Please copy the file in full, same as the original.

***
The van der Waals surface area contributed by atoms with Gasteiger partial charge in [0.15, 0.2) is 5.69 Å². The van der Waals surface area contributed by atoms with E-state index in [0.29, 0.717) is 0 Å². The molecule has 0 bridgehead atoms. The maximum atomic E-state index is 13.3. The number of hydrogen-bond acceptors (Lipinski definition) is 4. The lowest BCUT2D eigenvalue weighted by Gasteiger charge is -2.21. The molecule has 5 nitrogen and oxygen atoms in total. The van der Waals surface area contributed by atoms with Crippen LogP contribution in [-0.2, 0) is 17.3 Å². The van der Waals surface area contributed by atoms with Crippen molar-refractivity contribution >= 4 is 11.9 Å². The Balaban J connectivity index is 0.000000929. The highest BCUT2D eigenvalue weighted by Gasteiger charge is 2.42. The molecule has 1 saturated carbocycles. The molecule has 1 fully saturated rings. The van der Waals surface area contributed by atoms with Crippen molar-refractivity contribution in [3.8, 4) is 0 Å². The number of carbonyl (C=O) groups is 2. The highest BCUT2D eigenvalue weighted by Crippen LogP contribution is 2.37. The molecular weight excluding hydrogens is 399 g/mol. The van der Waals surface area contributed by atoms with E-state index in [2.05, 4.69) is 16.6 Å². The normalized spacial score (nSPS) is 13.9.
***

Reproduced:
The van der Waals surface area contributed by atoms with Gasteiger partial charge in [0.15, 0.2) is 5.69 Å². The van der Waals surface area contributed by atoms with E-state index in [0.29, 0.717) is 0 Å². The molecule has 0 bridgehead atoms. The maximum atomic E-state index is 13.3. The number of hydrogen-bond acceptors (Lipinski definition) is 4. The lowest BCUT2D eigenvalue weighted by Gasteiger charge is -2.21. The molecule has 5 nitrogen and oxygen atoms in total. The van der Waals surface area contributed by atoms with Crippen LogP contribution in [-0.2, 0) is 17.3 Å². The van der Waals surface area contributed by atoms with Crippen molar-refractivity contribution >= 4 is 11.9 Å². The Balaban J connectivity index is 0.000000929. The highest BCUT2D eigenvalue weighted by Gasteiger charge is 2.42. The molecule has 1 saturated carbocycles. The molecule has 1 fully saturated rings. The van der Waals surface area contributed by atoms with Crippen molar-refractivity contribution in [3.8, 4) is 0 Å². The number of carbonyl (C=O) groups is 2. The highest BCUT2D eigenvalue weighted by Crippen LogP contribution is 2.37. The molecular weight excluding hydrogens is 399 g/mol. The van der Waals surface area contributed by atoms with E-state index in [2.05, 4.69) is 16.6 Å². The normalized spacial score (nSPS) is 13.9.